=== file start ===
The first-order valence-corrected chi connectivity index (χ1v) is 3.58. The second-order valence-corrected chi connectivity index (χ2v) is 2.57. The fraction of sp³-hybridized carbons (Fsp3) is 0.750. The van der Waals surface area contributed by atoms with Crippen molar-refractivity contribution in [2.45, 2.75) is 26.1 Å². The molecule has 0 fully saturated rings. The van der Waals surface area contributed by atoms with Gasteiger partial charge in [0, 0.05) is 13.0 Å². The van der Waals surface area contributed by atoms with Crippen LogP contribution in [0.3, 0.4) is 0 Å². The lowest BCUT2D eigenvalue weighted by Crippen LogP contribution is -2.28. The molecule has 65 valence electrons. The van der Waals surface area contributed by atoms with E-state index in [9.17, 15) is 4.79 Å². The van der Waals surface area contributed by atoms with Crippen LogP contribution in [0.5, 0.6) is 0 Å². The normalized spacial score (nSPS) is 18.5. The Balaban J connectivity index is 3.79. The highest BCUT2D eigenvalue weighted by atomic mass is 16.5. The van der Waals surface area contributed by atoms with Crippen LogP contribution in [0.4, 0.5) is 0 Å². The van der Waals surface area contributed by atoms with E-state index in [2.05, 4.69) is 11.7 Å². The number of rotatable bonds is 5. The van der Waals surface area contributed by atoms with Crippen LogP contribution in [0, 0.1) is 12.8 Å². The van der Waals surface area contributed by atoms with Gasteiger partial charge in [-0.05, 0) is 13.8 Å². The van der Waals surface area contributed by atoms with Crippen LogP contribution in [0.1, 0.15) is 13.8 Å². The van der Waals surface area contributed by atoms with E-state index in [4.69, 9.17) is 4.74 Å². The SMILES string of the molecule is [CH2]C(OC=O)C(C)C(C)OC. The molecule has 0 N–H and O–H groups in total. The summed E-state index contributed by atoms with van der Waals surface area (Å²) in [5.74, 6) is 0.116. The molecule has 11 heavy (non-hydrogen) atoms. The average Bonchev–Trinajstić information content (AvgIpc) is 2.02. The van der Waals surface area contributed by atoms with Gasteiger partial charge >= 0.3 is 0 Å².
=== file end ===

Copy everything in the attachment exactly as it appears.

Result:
The first-order valence-corrected chi connectivity index (χ1v) is 3.58. The second-order valence-corrected chi connectivity index (χ2v) is 2.57. The fraction of sp³-hybridized carbons (Fsp3) is 0.750. The van der Waals surface area contributed by atoms with Crippen molar-refractivity contribution in [2.45, 2.75) is 26.1 Å². The molecule has 0 fully saturated rings. The van der Waals surface area contributed by atoms with Gasteiger partial charge in [0, 0.05) is 13.0 Å². The van der Waals surface area contributed by atoms with Crippen LogP contribution in [0.3, 0.4) is 0 Å². The lowest BCUT2D eigenvalue weighted by Crippen LogP contribution is -2.28. The molecule has 65 valence electrons. The van der Waals surface area contributed by atoms with E-state index in [9.17, 15) is 4.79 Å². The van der Waals surface area contributed by atoms with Crippen LogP contribution in [0.5, 0.6) is 0 Å². The normalized spacial score (nSPS) is 18.5. The Balaban J connectivity index is 3.79. The highest BCUT2D eigenvalue weighted by atomic mass is 16.5. The van der Waals surface area contributed by atoms with Crippen LogP contribution in [0.4, 0.5) is 0 Å². The van der Waals surface area contributed by atoms with E-state index in [2.05, 4.69) is 11.7 Å². The number of rotatable bonds is 5. The van der Waals surface area contributed by atoms with Crippen LogP contribution in [0, 0.1) is 12.8 Å². The van der Waals surface area contributed by atoms with Gasteiger partial charge in [-0.05, 0) is 13.8 Å². The van der Waals surface area contributed by atoms with Crippen LogP contribution in [0.1, 0.15) is 13.8 Å². The van der Waals surface area contributed by atoms with E-state index in [4.69, 9.17) is 4.74 Å². The SMILES string of the molecule is [CH2]C(OC=O)C(C)C(C)OC. The molecule has 0 N–H and O–H groups in total. The summed E-state index contributed by atoms with van der Waals surface area (Å²) in [5.74, 6) is 0.116. The molecule has 11 heavy (non-hydrogen) atoms. The average Bonchev–Trinajstić information content (AvgIpc) is 2.02. The van der Waals surface area contributed by atoms with Gasteiger partial charge >= 0.3 is 0 Å².